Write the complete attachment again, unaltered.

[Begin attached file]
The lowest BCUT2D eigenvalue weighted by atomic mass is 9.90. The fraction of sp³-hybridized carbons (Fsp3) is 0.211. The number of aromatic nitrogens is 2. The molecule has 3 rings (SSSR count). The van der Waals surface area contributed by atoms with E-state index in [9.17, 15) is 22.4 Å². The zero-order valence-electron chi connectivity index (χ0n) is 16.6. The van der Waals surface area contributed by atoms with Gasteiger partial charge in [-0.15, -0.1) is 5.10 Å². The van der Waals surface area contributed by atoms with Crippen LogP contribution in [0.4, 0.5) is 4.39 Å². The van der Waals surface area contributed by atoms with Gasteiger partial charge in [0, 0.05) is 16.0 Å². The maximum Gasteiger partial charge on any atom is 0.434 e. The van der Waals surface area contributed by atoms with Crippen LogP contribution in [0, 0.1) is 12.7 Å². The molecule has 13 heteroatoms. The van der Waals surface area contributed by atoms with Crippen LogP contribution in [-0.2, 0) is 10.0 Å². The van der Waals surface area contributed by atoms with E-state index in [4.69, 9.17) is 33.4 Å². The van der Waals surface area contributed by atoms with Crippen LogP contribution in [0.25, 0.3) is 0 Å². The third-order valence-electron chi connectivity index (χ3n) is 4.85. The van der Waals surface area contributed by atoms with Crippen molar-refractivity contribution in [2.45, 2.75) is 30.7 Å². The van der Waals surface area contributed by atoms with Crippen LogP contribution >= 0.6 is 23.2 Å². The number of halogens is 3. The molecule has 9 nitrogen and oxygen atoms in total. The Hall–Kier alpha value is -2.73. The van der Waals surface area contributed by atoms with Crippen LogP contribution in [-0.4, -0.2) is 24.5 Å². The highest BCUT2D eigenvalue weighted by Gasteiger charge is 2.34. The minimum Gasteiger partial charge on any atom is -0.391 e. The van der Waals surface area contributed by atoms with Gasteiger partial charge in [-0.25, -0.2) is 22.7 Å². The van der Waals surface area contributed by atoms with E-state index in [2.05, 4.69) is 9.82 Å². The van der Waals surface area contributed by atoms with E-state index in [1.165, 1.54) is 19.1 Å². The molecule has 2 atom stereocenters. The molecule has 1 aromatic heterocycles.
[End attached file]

The lowest BCUT2D eigenvalue weighted by atomic mass is 9.90. The fraction of sp³-hybridized carbons (Fsp3) is 0.211. The number of aromatic nitrogens is 2. The molecule has 3 rings (SSSR count). The van der Waals surface area contributed by atoms with E-state index in [9.17, 15) is 22.4 Å². The zero-order valence-electron chi connectivity index (χ0n) is 16.6. The van der Waals surface area contributed by atoms with Gasteiger partial charge in [-0.15, -0.1) is 5.10 Å². The van der Waals surface area contributed by atoms with Crippen LogP contribution in [0.4, 0.5) is 4.39 Å². The van der Waals surface area contributed by atoms with Gasteiger partial charge in [0, 0.05) is 16.0 Å². The maximum Gasteiger partial charge on any atom is 0.434 e. The van der Waals surface area contributed by atoms with Crippen LogP contribution in [0, 0.1) is 12.7 Å². The molecule has 13 heteroatoms. The van der Waals surface area contributed by atoms with Crippen LogP contribution in [-0.2, 0) is 10.0 Å². The van der Waals surface area contributed by atoms with E-state index in [4.69, 9.17) is 33.4 Å². The van der Waals surface area contributed by atoms with Crippen LogP contribution in [0.25, 0.3) is 0 Å². The third-order valence-electron chi connectivity index (χ3n) is 4.85. The van der Waals surface area contributed by atoms with Crippen molar-refractivity contribution in [2.45, 2.75) is 30.7 Å². The van der Waals surface area contributed by atoms with Crippen LogP contribution >= 0.6 is 23.2 Å². The number of halogens is 3. The molecule has 9 nitrogen and oxygen atoms in total. The Hall–Kier alpha value is -2.73. The van der Waals surface area contributed by atoms with Crippen LogP contribution in [-0.4, -0.2) is 24.5 Å². The highest BCUT2D eigenvalue weighted by Gasteiger charge is 2.34. The minimum Gasteiger partial charge on any atom is -0.391 e. The van der Waals surface area contributed by atoms with Gasteiger partial charge in [-0.25, -0.2) is 22.7 Å². The van der Waals surface area contributed by atoms with E-state index in [2.05, 4.69) is 9.82 Å². The van der Waals surface area contributed by atoms with E-state index in [1.165, 1.54) is 19.1 Å². The molecule has 2 atom stereocenters. The molecule has 1 aromatic heterocycles.